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Thread: Compass swing on an RV6

  1. #21
    Sam Buchanan's Avatar
    Join Date
    Nov 2011
    Quote Originally Posted by Airmutt View Post
    Yes, GPS in its pure sense does not know or provide heading.
    At the risk of beating a horse that may be drawing its last breaths.....

    Yes, in its purest sense GPS doesn't know or provide heading. Matter of any sense it doesn't know or provide heading. It can only provide ground track.

    Perhaps this can be an informational thread for aviators who may not fully understand the function and limitations of GPS; the poorly written AC could be misleading. Maybe this will help.....and I hope this hasn't sounded snarky.
    Last edited by Sam Buchanan; 01-17-2023 at 10:48 PM.
    Sam Buchanan
    The RV Journal RV-6 build log
    Fokker D.VII semi-replica build log

  2. #22
    Dana's Avatar
    Join Date
    Jul 2011
    How does an INS work in practice? I know how it works, in theory, but there has to be some way to initialize at startup it so that it knows its initial heading, no? Or does it have an internal magnetic sensor? Otherwise it seems like a DG, you'd have to set it to match the mag compass before takeoff, but if it's the mag compass you're trying to calibrate...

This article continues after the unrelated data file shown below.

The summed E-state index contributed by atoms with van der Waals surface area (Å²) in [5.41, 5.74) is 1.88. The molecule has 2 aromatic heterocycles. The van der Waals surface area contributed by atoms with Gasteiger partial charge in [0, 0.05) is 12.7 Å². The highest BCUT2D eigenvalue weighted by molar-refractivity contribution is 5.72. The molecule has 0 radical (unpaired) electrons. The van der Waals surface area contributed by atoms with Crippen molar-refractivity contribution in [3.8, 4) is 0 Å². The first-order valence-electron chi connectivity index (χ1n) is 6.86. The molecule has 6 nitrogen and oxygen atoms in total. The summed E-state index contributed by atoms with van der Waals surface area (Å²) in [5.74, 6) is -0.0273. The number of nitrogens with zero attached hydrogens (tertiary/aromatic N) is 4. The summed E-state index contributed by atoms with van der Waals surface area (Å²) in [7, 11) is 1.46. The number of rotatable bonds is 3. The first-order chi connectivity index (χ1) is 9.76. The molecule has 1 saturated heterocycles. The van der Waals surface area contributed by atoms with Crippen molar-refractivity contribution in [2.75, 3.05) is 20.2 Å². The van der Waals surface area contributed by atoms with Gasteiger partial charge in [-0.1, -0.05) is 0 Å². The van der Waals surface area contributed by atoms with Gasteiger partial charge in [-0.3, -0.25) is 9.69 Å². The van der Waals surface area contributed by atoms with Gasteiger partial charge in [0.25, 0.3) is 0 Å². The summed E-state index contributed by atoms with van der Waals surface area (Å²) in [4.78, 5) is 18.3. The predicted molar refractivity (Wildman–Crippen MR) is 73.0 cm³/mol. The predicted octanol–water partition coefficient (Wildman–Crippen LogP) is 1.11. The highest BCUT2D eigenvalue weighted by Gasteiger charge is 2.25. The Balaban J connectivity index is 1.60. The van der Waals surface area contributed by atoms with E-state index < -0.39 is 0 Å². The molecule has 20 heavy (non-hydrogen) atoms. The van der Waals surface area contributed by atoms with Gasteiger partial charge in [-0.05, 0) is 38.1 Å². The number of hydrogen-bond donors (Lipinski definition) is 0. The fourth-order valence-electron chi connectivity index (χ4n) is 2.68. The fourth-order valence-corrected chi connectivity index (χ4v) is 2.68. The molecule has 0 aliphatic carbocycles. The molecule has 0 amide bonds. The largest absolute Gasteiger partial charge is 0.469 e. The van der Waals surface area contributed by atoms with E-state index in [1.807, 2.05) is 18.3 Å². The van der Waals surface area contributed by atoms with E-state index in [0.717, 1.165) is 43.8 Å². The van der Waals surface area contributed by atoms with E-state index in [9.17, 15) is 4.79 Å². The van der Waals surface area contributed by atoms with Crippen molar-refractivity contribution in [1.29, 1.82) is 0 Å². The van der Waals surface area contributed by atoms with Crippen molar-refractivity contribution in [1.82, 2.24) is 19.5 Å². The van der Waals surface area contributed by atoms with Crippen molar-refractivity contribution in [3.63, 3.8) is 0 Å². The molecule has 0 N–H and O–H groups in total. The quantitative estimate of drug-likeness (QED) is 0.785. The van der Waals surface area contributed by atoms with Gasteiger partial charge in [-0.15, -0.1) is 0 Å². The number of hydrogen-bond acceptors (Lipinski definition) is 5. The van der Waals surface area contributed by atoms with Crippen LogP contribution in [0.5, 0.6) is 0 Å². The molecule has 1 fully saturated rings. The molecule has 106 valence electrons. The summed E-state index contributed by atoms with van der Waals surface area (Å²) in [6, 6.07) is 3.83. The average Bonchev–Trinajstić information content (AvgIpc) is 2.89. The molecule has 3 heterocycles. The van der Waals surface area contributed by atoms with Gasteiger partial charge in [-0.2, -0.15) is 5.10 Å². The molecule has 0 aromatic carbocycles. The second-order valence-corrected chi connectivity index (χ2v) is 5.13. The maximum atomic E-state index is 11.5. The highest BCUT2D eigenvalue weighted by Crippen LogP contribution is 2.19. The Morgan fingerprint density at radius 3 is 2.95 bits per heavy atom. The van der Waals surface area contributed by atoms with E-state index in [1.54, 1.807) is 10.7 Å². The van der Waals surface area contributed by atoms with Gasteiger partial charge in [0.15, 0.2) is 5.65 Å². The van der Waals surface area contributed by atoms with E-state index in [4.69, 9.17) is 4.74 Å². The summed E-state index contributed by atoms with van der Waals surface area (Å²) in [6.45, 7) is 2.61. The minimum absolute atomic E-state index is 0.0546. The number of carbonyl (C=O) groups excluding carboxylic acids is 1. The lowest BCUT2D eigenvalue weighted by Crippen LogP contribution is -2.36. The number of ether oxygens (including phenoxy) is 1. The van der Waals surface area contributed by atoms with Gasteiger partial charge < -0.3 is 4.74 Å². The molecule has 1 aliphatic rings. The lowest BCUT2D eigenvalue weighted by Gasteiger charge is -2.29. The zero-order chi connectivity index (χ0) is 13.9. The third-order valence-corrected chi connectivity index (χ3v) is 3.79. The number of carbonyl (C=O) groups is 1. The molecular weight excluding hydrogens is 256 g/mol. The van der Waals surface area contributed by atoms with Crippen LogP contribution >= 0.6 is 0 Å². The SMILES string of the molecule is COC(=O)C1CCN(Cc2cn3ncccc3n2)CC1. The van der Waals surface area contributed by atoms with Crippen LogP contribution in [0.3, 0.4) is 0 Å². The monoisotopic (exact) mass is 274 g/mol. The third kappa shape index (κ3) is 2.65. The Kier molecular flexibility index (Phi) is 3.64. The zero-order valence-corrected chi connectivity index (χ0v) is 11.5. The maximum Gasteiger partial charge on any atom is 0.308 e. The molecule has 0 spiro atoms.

3. #23
    Airmutt's Avatar
    Join Date
    Jan 2018
    NW. Atlanta GA
    Here is a brief excerpt from Honeywell….

    An inertial navigation system (INS) calculates the location, orientation and velocity of a moving object without the need of GPS technology.
    An INS device typically uses accelerometers and gyroscopes, meaning motion and rotation sensors, that communicate with a computer unit which then translates the data into actionable controls. This is your basic inertial navigation system, to which other features can be added. For example, inertial navigation systems can be upgraded with magnetic sensors and barometric altimeters.
    INS devices operate on a dead reckoning system, which means that the initial position, velocity and orientation of the vehicle are provided by an external source, which can be a GPS satellite receiver or an operator. Equipped with this data, the INS can begin calculating position, velocity and other movement elements. As the vehicle continues to move, the INS device will keep calculating and updating, on its own, all motion elements via the information received from motion sensors.
    Dave Shaw
    EAA 67180 Lifetime
    Learn to Build, Build to Fly, Fly for Fun

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